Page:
Hundreds march back onto I-676 in Philly, decrying city’s response to protests

Protesters return to I-676

Protesters returned to I-676 on Sunday following violent responses to demonstrations there last month. (Ximena Conde/WHYY)

Updated: 5:30 p.m.

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More than 200 people marched from City Hall to I-676 Sunday afternoon, just over a month after officers tear-gassed anti-racism demonstrators who blocked traffic on the same highway to protest police brutality and the killing of George Floyd.

The day before the violent and chaotic incident, police had used tear gas, pepper spray and rubber bullets on protesters in a Black residential neighborhood in West Philadelphia.

“That’s completely unfair and if we leave things like that unchecked, the police department will only get more and more bold against the people in the city,” said Kayla Watkins with the Party for Socialism and Liberation. She was tear-gassed at both protests in West Philly and on I-676.

Watkins called out law enforcement who had very different responses to groups protesting the COVID-19 shutdowns and people in South Philly defending a Christopher Columbus statue.

“But for some reason, when we say ‘Black Lives Matter,’ they have to bring out the counterterrorism unit, they have to bring out rubber bullets, they have to bring out tear gas,” said Watkins. “I don’t understand when the protesters are majority white, why they are able to find peaceful solutions to deal with people then.”

Kayla Watkins
Kayla Watkins, with the Party for Socialism and Liberation, said “we should be allowed to peacefully protest.” She was tear-gassed in both West Philly and on I-676. (Ximena Conde/WHYY)

One speaker, introduced to the crowd as Jebediah with Socialist Alternative, said the city’s handling of protestors was proof “Kenney isn’t progressive and the PPD has not started treating Black people better just because we have a Black woman in charge now.”

Organizers demanded Mayor Jim Kenney step down and that police be disarmed when keeping watch of demonstrators and when on patrol. Others, including Watkins, said Outlaw should step down, too.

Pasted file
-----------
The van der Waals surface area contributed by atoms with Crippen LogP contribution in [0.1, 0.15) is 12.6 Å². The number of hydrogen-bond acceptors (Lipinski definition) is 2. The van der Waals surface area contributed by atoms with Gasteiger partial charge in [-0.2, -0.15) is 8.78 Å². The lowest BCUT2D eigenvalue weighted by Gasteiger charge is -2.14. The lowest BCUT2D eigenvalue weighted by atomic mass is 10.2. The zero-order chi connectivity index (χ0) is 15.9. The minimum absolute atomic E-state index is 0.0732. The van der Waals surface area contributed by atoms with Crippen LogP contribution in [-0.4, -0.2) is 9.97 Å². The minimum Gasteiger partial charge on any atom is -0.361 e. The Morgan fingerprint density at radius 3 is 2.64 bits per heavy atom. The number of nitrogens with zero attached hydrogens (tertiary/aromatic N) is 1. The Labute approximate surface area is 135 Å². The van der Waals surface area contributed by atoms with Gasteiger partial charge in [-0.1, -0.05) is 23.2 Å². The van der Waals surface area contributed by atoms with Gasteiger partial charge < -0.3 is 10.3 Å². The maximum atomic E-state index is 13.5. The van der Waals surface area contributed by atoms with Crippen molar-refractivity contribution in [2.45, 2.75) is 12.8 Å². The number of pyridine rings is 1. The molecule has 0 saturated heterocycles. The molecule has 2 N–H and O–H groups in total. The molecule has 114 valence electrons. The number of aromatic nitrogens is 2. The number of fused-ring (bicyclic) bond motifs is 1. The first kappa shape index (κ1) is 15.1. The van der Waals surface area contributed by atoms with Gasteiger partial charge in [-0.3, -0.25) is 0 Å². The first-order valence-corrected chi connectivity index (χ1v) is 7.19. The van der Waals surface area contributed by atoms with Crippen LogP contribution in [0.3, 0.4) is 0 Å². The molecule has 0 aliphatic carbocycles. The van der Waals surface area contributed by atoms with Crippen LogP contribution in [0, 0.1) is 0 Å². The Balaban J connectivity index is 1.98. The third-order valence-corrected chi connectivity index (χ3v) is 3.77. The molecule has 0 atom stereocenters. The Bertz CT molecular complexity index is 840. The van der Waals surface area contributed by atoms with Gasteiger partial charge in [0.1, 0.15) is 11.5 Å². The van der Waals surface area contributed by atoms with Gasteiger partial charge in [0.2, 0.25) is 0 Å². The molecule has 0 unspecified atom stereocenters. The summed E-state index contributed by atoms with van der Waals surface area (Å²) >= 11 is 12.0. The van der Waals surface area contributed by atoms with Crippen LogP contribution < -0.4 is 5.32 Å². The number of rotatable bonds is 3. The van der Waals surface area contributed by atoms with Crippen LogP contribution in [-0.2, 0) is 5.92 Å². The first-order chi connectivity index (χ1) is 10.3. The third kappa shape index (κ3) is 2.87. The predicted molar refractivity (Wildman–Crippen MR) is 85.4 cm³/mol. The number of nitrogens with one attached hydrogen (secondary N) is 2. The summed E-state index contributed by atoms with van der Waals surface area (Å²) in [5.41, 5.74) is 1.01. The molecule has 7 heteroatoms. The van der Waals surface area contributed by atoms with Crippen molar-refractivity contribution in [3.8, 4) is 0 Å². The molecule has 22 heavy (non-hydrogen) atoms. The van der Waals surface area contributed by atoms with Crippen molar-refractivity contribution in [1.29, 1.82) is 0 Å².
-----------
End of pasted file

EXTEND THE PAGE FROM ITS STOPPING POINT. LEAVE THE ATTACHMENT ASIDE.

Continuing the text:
As protesters moved over barricades to get onto I-676 on Sunday, dozens of police officers on bicycles monitored them from above on nearby Vine Street.

Though Watkins joined hundreds on the highway, about at least another hundred people who worried about how police would react or couldn’t physically get down cheered demonstrators and followed along from the street level.

The scene was in direct contrast to the incident on June 1, which drew international media attention, as did law enforcement’s contradictory accounts of what happened on the highway.

Philadelphia Police Commissioner Danielle Outlaw and Kenney initially said tear-gassing of protesters on I-676 was justified. Outlaw cited reports that protesters trapped a state trooper in his vehicle and rocked the car back and forth.

Video footage obtained by WHYY News and Billy Penn, however, shows there was no trooper in the vehicle as protestors marched by. Save for some spray paint on the windshield, the vehicle was left largely undisturbed.

Outlaw and Kenney didn’t apologize until the New York Times published an all-inclusive account of events, which followed weeks of local coverage. West Philadelphia residents, including local councilmembers, are demanding a similar investigation into the violent police response to protests and looting in the neighborhood.

The People Have the Right to Protest Racism Rally and March
Protest signs called for the defunding of the police, as well as an end to police violence. (Ximena Conde/WHYY)

Isaac Scott, a Philadelphia resident who was also tear-gassed on the expressway June 1, said at this point, “no one trusts Mayor Kenney with his job.”

For Scott, in addition to the late apology, Kenney hasn’t met activists’ calls to defund the police in his amended budget.

“It was just more of moving money around and getting money for different departments for the same officers,” said Scott, referring to what the city advertised as a $33 million dollar cut to the police department.

The city actually moved $14 million, including funds for crossing guards and new public safety officers, to the Managing Director’s Office.

“It was really a joke,” said Scott.

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